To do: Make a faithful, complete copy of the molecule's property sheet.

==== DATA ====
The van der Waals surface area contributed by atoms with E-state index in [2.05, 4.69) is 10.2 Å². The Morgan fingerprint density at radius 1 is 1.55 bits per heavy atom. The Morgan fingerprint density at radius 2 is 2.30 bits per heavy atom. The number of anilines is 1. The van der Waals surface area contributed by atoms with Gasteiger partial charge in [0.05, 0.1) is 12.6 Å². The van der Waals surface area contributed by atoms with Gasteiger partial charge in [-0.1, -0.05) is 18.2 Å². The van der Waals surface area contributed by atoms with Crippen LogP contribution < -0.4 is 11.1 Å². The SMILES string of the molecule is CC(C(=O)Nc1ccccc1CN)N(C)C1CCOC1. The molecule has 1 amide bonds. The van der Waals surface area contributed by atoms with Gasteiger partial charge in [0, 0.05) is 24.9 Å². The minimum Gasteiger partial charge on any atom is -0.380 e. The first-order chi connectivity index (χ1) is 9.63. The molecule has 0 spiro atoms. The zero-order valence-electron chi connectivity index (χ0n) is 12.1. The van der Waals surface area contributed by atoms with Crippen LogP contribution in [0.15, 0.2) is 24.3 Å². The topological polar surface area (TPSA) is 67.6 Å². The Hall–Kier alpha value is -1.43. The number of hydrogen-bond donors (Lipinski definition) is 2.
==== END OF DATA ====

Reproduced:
The van der Waals surface area contributed by atoms with E-state index in [2.05, 4.69) is 10.2 Å². The Morgan fingerprint density at radius 1 is 1.55 bits per heavy atom. The Morgan fingerprint density at radius 2 is 2.30 bits per heavy atom. The number of anilines is 1. The van der Waals surface area contributed by atoms with Gasteiger partial charge in [0.05, 0.1) is 12.6 Å². The van der Waals surface area contributed by atoms with Gasteiger partial charge in [-0.1, -0.05) is 18.2 Å². The van der Waals surface area contributed by atoms with Crippen LogP contribution < -0.4 is 11.1 Å². The SMILES string of the molecule is CC(C(=O)Nc1ccccc1CN)N(C)C1CCOC1. The molecule has 1 amide bonds. The van der Waals surface area contributed by atoms with Gasteiger partial charge in [0, 0.05) is 24.9 Å². The minimum Gasteiger partial charge on any atom is -0.380 e. The first-order chi connectivity index (χ1) is 9.63. The molecule has 0 spiro atoms. The zero-order valence-electron chi connectivity index (χ0n) is 12.1. The van der Waals surface area contributed by atoms with Crippen LogP contribution in [0.15, 0.2) is 24.3 Å². The topological polar surface area (TPSA) is 67.6 Å². The Hall–Kier alpha value is -1.43. The number of hydrogen-bond donors (Lipinski definition) is 2.